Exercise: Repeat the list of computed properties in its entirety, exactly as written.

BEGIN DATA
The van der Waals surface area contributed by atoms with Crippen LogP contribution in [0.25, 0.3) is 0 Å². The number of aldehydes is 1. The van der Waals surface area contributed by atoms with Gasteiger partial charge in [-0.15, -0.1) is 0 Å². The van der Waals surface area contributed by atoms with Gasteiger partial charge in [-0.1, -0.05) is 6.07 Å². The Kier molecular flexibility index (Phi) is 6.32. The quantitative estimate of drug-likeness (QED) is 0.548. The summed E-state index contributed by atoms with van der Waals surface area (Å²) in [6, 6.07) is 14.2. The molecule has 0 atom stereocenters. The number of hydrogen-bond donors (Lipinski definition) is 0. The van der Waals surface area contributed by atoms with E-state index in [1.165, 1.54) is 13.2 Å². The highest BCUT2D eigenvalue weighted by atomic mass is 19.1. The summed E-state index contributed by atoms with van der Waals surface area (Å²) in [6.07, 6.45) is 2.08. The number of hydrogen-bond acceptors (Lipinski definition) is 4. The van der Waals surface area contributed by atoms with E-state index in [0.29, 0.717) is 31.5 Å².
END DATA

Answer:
The van der Waals surface area contributed by atoms with Crippen LogP contribution in [0.25, 0.3) is 0 Å². The number of aldehydes is 1. The van der Waals surface area contributed by atoms with Gasteiger partial charge in [-0.15, -0.1) is 0 Å². The van der Waals surface area contributed by atoms with Gasteiger partial charge in [-0.1, -0.05) is 6.07 Å². The Kier molecular flexibility index (Phi) is 6.32. The quantitative estimate of drug-likeness (QED) is 0.548. The summed E-state index contributed by atoms with van der Waals surface area (Å²) in [6, 6.07) is 14.2. The molecule has 0 atom stereocenters. The number of hydrogen-bond donors (Lipinski definition) is 0. The van der Waals surface area contributed by atoms with E-state index in [1.165, 1.54) is 13.2 Å². The highest BCUT2D eigenvalue weighted by atomic mass is 19.1. The summed E-state index contributed by atoms with van der Waals surface area (Å²) in [6.07, 6.45) is 2.08. The number of hydrogen-bond acceptors (Lipinski definition) is 4. The van der Waals surface area contributed by atoms with E-state index in [0.29, 0.717) is 31.5 Å².